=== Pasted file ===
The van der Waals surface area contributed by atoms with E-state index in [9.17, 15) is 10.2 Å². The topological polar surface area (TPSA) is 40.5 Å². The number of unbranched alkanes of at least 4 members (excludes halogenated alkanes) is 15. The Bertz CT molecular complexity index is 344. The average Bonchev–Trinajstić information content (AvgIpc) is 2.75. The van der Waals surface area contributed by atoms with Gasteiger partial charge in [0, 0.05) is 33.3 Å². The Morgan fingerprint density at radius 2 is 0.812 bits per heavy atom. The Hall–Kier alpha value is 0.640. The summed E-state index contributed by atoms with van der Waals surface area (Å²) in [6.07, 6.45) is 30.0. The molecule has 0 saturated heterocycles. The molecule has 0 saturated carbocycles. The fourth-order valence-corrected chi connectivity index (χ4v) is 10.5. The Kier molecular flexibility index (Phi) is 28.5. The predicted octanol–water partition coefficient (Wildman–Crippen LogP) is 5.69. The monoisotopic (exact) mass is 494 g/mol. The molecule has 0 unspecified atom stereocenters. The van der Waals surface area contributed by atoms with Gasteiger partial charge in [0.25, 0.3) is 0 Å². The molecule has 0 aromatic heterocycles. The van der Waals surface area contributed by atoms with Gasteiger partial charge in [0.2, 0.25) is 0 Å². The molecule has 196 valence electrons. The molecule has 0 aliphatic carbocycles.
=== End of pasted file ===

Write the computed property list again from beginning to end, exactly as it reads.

The van der Waals surface area contributed by atoms with E-state index in [9.17, 15) is 10.2 Å². The topological polar surface area (TPSA) is 40.5 Å². The number of unbranched alkanes of at least 4 members (excludes halogenated alkanes) is 15. The Bertz CT molecular complexity index is 344. The average Bonchev–Trinajstić information content (AvgIpc) is 2.75. The van der Waals surface area contributed by atoms with Gasteiger partial charge in [0, 0.05) is 33.3 Å². The Morgan fingerprint density at radius 2 is 0.812 bits per heavy atom. The Hall–Kier alpha value is 0.640. The summed E-state index contributed by atoms with van der Waals surface area (Å²) in [6.07, 6.45) is 30.0. The molecule has 0 saturated heterocycles. The molecule has 0 saturated carbocycles. The fourth-order valence-corrected chi connectivity index (χ4v) is 10.5. The Kier molecular flexibility index (Phi) is 28.5. The predicted octanol–water partition coefficient (Wildman–Crippen LogP) is 5.69. The monoisotopic (exact) mass is 494 g/mol. The molecule has 0 unspecified atom stereocenters. The van der Waals surface area contributed by atoms with Gasteiger partial charge in [0.25, 0.3) is 0 Å². The molecule has 0 aromatic heterocycles. The van der Waals surface area contributed by atoms with Gasteiger partial charge in [0.2, 0.25) is 0 Å². The molecule has 196 valence electrons. The molecule has 0 aliphatic carbocycles.